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To George Washington from Thomas Paine, 2 October 1783

Philadelphia Octr 2d 1783


I have drawn up the inclosed with a design of presenting it to the Committee to whom a letter of mine to Congress was referred, and who have delivered in a report, as mentioned in my former letter to your Excellency. I have not read the Narrative over since I wrote it. A Man’s Judgment in his own behalf, situated as I am, is very likely to be wrong, and between the apprehensions of saying too little, or too much, he probably errs in both.

What I can best say in favor of it, is, that it is true, and contains matters which I wish Congress to know, and tho’ there is an awkwardness in the information coming from me, yet, as it cannot come from any body else, I feel an excuse to myself in doing it.

I have shewn it to no person whatever, nor mentioned it to any one except Mr R. Morris who advised the measure, and for that reason wished it to be done without his knowing any thing further of it. Therefore as it is yet in Embryo, should there be any thing in it that might be thought improper I shall be much obliged to you to point it out to me.

The Case, as it appears to me turns thus. If Congress and the Country are disposed to make me any acknowledgments, it is right and necessary they should know what the narrative mentions and if not, it will serve to exculpate me, in the opinion of future Congresses, from the implied demerit which the neglect of former ones serve to lay me under, and these are the points I chiefly had in view in drawing it up.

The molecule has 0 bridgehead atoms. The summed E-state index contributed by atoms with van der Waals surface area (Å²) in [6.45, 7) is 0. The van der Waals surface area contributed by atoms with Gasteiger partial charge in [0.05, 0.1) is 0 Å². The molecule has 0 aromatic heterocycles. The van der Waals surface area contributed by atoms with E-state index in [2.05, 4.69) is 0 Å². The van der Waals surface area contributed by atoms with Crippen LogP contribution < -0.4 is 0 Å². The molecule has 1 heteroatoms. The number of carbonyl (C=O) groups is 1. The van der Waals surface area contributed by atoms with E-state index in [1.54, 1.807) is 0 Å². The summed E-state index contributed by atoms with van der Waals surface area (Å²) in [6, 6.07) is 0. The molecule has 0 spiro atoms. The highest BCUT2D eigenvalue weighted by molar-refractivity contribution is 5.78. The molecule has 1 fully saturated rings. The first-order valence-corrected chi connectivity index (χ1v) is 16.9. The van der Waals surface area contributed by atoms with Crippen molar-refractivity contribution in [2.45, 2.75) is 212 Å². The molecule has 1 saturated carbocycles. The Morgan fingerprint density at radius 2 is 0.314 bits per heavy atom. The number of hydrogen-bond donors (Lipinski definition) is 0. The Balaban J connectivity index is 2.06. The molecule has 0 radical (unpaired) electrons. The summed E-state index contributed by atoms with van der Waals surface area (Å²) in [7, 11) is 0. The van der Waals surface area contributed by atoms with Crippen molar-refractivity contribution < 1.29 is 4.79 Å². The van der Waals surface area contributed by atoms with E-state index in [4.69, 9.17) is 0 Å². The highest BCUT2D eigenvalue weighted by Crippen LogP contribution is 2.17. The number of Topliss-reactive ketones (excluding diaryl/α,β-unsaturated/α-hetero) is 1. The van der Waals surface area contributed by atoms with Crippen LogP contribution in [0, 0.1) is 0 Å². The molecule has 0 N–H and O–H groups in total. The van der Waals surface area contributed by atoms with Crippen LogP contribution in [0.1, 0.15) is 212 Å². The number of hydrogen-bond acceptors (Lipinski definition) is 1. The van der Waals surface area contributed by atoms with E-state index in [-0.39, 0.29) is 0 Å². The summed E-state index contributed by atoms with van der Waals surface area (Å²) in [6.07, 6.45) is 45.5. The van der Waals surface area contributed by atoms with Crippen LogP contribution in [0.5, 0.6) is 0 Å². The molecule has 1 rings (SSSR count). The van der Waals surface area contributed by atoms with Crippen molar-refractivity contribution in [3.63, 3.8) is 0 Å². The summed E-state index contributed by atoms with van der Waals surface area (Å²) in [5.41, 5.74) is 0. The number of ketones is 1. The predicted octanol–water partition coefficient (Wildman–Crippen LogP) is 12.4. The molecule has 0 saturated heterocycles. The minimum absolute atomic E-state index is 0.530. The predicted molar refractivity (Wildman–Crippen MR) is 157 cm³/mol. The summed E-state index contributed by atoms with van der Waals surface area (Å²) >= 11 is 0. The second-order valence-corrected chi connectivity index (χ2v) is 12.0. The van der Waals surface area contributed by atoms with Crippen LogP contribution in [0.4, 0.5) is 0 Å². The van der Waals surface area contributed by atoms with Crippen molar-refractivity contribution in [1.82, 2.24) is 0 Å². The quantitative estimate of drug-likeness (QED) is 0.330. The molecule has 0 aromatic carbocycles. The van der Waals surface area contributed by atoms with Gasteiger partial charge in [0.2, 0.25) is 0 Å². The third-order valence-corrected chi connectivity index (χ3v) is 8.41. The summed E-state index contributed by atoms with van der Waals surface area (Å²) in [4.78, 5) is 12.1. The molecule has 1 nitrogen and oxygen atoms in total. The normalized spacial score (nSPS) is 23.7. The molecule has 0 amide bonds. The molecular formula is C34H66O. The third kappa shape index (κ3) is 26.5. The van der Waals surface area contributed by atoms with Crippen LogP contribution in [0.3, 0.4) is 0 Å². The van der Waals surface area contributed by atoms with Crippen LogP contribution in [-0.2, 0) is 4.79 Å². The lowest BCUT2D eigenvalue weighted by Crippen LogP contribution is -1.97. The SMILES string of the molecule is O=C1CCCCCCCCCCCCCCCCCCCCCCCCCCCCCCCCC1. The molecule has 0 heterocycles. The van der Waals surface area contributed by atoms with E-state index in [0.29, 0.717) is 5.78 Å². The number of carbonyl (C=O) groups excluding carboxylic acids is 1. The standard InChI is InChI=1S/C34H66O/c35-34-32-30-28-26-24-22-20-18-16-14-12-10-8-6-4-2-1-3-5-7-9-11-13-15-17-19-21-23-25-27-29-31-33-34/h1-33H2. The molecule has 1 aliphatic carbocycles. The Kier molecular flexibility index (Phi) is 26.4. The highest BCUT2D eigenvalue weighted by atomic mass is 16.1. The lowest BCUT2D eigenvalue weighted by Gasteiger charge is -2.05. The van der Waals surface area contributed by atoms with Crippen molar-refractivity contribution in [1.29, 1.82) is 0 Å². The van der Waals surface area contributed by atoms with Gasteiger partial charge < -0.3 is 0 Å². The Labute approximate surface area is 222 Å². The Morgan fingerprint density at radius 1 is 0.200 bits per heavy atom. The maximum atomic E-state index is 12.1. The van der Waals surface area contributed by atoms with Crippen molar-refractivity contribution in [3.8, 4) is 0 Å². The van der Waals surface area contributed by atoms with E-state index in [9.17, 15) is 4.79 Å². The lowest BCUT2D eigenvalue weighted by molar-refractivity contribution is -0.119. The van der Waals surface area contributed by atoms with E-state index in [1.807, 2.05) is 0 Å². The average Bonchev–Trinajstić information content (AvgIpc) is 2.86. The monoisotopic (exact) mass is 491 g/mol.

Mr Clarke and Mr Peters, who are of the Committee, were earnest with me to communicate myself to them freely and had proposed my meeting them on the Monday on which the Alarm of the soldiers happened at Philadelphia. This of Consequence prevented it, and I then proposed doing it in writing, and, therefore as I am under the obligation of presenting something to the Committee, from whom it will probably come before Congress, my wish to your Excellency is that you would give me your Confidential opinion whether I am acting in or out of Character in what I have drawn up for that purpose.

My Land-lord where I lodged at Philadelphia having removed from the house, occasioned my coming to Town to pack up my things, after which I shall return to Borden Town, and hope, in a few days to have the happiness to see you well at Rocky Hill.

I am now at Col. Biddle’s-- General Greene is come to Annapolis, and I hope for the opportunity of seeing him before I leave Town, as I understand from Col. Pettit that his health is on the recovery.

We have no news here. The definitive Treaty and Treaty of Commerce are long in compleating. I suppose the British begin to find out the weak part of America: the imprudent Conduct and publications of Rhode Island have, among other things, served to shew it. The British, I believe, would have had no Idea of superior advantages in a Treaty of Commerce, had they not discovered, that the authority of Congress was not sufficient to control or prevent them.

Tho’ I am most exceedingly obliged to you for your good opinion and kind disposition towards me, yet I have not a great deal of expectation from Congress. The Constant Coldness they have shewn in every thing which respects me, does not, I am apt to think, arise from my not having done enough, but too much; Many of them, hitherto, were not friends to [fame] in Individuals, and perhaps less so to me, because that which I gained, or rather, could not avoid, tho’ a service to them, was in a line which bordered too nearly on their own. So far as this is a reason it makes the Case the harder; yet I cannot help thinking there is some truth in it. I am, with every Wish for your Health and Happiness your Excellency’s much obliged and obt Humble servant

Thomas Paine

DLC: Papers of George Washington.

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